By food futurist, Tony Hunter



The 2013 tasting of the first cultivated meat hamburger ushered in the start of the race to commercialise this new technology. Based on producing meat by cultivating animal cells in giant fermentation vessels it’s been on a slow burn for nearly a decade.

As the first decade closes out the next 2-3 years will be the most interesting years for cultivated meat development. That’s because we’ll see so many pilot plants become operational, including from BlueNaluMosa Meat, Future Meat Technologies and Eat Just, Inc. This is important because these plants will provide the hard data needed to predict costs and scale up production processes. One of these companies, Ivy Farm, plans to produce 12,000 tonnes per annum of cultivated meat by 2025, now that’s getting serious! Add to this that they claim it’ll be only 25% more expensive than premium conventional product (plant-based can run at over 200% more expensive) and that’s a pretty competitive starting point for a new technology product.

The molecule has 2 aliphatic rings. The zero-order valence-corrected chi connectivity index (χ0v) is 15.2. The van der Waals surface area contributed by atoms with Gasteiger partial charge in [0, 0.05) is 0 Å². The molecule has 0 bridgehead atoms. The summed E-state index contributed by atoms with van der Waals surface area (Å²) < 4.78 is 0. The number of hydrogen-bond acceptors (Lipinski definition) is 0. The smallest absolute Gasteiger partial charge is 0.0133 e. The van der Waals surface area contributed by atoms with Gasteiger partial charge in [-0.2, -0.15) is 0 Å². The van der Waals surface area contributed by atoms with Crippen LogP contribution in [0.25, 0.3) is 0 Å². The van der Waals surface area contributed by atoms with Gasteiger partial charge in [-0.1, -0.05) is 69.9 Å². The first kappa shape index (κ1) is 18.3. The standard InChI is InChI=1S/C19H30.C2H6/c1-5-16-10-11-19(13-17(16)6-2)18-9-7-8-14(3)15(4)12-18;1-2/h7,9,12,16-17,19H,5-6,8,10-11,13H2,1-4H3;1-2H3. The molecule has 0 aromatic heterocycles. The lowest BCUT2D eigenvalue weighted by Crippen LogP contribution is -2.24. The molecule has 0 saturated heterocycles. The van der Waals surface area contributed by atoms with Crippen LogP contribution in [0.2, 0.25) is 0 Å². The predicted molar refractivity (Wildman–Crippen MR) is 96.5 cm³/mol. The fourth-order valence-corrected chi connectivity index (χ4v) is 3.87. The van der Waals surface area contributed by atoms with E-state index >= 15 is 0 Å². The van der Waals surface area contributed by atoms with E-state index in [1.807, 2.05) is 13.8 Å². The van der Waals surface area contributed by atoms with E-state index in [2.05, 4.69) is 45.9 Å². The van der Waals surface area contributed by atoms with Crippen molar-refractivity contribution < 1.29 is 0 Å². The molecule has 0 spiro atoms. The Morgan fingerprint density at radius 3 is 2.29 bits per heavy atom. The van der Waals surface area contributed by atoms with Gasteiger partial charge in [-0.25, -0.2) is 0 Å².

All these companies plan to sell to the public so its regulation and consumer acceptance will be the limiting factors. Recent research in the UK and US by Arizona State University, University of Bath, and Crafton Hills College shows up to 80% willingness to try cultivated meat so that’s looking promising. Importantly these commercial releases will increase consumer familiarity with the product, which will help foster consumer acceptance.

It’s therefore regulation that will be the key bottleneck, with Singapore throwing down the gauntlet having approved commercial sale of Eat Just’s chicken nugget last year. Which country will be next?

Some would ask why we need this technology at all? Well, putting aside GHG gas and energy arguments, there’s simply not enough land or water on the planet to feed everyone in 2050 the way we eat in countries like New Zealand, Australia, the US, and the EU. It’s almost certain that cultivated meat will use 40 – 95% less land and water than conventional animal agriculture so it’ll help solve these problems. Without technologies like this sustainably and equitably feeding the global population will be impossible.


Tony Hunter is a global futurist, food scientist, speaker and foresight strategy consultant. He consults and speaks globally, using his distinctive combination of scientific qualifications, business experience and detailed understanding of exponential food technologies to deliver a unique perspective on the future of food.

The information and opinions within this column are not necessarily the views or opinions of Hot Source, NZ Food Technology or the parent company, Hayley Media.